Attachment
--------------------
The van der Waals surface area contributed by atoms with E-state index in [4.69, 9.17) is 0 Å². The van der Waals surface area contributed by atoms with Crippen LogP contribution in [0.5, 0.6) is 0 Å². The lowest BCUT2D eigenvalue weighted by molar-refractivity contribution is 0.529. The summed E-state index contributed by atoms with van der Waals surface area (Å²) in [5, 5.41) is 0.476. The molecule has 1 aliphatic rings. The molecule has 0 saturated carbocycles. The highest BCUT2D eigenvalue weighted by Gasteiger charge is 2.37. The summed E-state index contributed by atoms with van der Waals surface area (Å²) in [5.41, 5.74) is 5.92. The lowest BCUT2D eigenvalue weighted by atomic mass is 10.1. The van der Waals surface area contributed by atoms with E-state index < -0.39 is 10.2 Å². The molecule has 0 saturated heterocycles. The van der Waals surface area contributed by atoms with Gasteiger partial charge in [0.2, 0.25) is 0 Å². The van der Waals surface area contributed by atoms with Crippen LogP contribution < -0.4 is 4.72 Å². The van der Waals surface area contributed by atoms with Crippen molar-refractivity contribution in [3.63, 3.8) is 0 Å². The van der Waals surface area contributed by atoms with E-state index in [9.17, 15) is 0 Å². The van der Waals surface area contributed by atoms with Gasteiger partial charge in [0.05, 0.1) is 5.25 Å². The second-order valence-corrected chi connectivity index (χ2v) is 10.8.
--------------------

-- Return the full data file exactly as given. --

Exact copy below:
The van der Waals surface area contributed by atoms with E-state index in [4.69, 9.17) is 0 Å². The van der Waals surface area contributed by atoms with Crippen LogP contribution in [0.5, 0.6) is 0 Å². The lowest BCUT2D eigenvalue weighted by molar-refractivity contribution is 0.529. The summed E-state index contributed by atoms with van der Waals surface area (Å²) in [5, 5.41) is 0.476. The molecule has 1 aliphatic rings. The molecule has 0 saturated carbocycles. The highest BCUT2D eigenvalue weighted by Gasteiger charge is 2.37. The summed E-state index contributed by atoms with van der Waals surface area (Å²) in [5.41, 5.74) is 5.92. The lowest BCUT2D eigenvalue weighted by atomic mass is 10.1. The van der Waals surface area contributed by atoms with E-state index < -0.39 is 10.2 Å². The molecule has 0 saturated heterocycles. The van der Waals surface area contributed by atoms with Gasteiger partial charge in [0.2, 0.25) is 0 Å². The van der Waals surface area contributed by atoms with Crippen LogP contribution < -0.4 is 4.72 Å². The van der Waals surface area contributed by atoms with Crippen molar-refractivity contribution in [3.63, 3.8) is 0 Å². The van der Waals surface area contributed by atoms with E-state index in [9.17, 15) is 0 Å². The van der Waals surface area contributed by atoms with Gasteiger partial charge in [0.05, 0.1) is 5.25 Å². The second-order valence-corrected chi connectivity index (χ2v) is 10.8.